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Ely
Ely, Counselor at Law
Category: Real Estate Law
Satisfied Customers: 100053
Experience:  Qualified attorney in private practice including business, family, criminal, and real estate issues.
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I have a question about Right To Purchase agreements. I was

Customer Question

Hello. I have a question about Right To Purchase agreements. I was renting a property for business for 7 years with a Right To Purchase in my lease. They just sold the property without letting me know or giving me the opportunity to purchase it. Do I have rights in this and what can I do? Thank you
Submitted: 2 months ago.
Category: Real Estate Law
Expert:  Ely replied 2 months ago.

Hello and welcome to JustAnswer. Please note: This is general information for educational purposes only and is not legal advice. No specific course of action is proposed herein, and no attorney-client relationship or privilege is formed by speaking to an expert on this site. By continuing, you confirm that you understand and agree to these terms.

I am sorry to hear about this situation! Please tell me:

1) What state is this in, and

2) How long ago was the property sold?

This is not an answer, but an information request. I need this information to answer your question. Please reply, so I can answer your question. Thank you in advance.

Customer: replied 2 months ago.
Thank you for your prompt response.
This is in Texas.
The property was first lease by me in Sept 2009. It was just sold this month.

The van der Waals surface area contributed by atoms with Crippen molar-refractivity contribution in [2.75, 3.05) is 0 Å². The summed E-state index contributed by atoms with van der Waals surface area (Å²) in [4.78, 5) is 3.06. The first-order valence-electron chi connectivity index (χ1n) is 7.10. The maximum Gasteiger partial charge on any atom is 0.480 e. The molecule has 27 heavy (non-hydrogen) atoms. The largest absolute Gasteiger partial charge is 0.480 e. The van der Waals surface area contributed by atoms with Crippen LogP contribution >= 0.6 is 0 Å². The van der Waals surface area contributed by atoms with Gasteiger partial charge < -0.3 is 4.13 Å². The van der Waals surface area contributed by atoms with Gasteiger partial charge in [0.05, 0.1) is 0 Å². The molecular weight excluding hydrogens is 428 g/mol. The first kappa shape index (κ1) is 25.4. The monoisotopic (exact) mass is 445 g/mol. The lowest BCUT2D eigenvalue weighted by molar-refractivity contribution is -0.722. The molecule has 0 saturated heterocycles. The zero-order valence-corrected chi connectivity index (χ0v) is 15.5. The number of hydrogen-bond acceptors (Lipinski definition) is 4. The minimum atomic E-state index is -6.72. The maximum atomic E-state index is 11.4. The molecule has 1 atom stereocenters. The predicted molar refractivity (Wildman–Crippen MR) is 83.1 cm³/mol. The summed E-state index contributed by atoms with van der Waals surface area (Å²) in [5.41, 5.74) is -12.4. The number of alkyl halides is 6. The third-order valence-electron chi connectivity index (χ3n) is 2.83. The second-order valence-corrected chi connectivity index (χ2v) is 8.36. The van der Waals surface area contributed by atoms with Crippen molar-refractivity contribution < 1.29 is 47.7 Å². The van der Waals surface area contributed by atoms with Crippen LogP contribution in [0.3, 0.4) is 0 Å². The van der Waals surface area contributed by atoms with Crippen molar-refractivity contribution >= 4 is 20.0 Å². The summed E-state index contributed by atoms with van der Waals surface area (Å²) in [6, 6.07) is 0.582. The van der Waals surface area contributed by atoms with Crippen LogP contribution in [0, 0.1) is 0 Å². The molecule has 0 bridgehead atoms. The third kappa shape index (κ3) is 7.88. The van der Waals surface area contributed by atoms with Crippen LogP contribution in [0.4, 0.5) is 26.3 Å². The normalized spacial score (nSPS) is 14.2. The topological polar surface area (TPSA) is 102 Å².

Expert:  Ely replied 2 months ago.

Thank you. To sue in a state court, one needs to have a "cause of action." There are numerous causes of action, such as "breach of contract," "negligence," "fraud," "unjust enrichment," etc., as well as causes of action rooted in statutory law. Every state has their own although they are very similar to each other in every state because they all stem from the same common law. A pleading in Court needs at least one cause of action, although it is not unusual to have more than one.

Here, there would be two Defendants, actually. Seller would be liable for breach of contract. The elements of a breach of contract claim are: (1) the existence of a valid contract; (2) the plaintiff's performance or tendered performance; (3) the defendant's breach of the contract; and (4) damages as a result of the breach. Marketshare Telecom, L.L.C. v. Ericsson, Inc., 198 S.W.3d 908, 923 (Tex. Ct. App. 2006). The request would be the money lost, specific performance (if the court voids the sale) to sell to you, and whatever other relief the Court feels is equitable.

The Buyer would be liable under quiet title action under the Texas Property Code. This is less against the Buyer per se, and more to ask the Court to determine who should be the rightful owner of the property. If the Buyer KNEW or SHOULD HAVE KNOWN about the contract ahead of time, then there is a good chance the Court will void the conveyance.

This is all done via a lawsuit. While an attorney is not mandatory, one is HIGHLY recommended. Let me know if you need help finding someone.

Good luck.

I hope this helps and clarifies. Please use the SEND or REPLY button to keep chatting, or please RATE when finished. You may always ask follow ups at no charge after rating. Kindly rate my answer as one of TOP THREE FACES/STARS and then SUBMIT, as this is how experts get credit for our time. Rating my answer the bottom two faces/stars (or failing to submit the rating) does not give me credit and reflects poorly on me, even if my answer is correct. I work very hard to formulate an informative and honest answer for you; please reciprocate my good faith with a positive rating.

Expert:  Ely replied 2 months ago.
Hello again. This is a courtesy check in to see if you needed anything else in regards ***** ***** question because you never responded or replied positively. I am simply touching base. Let me know. Thanks!

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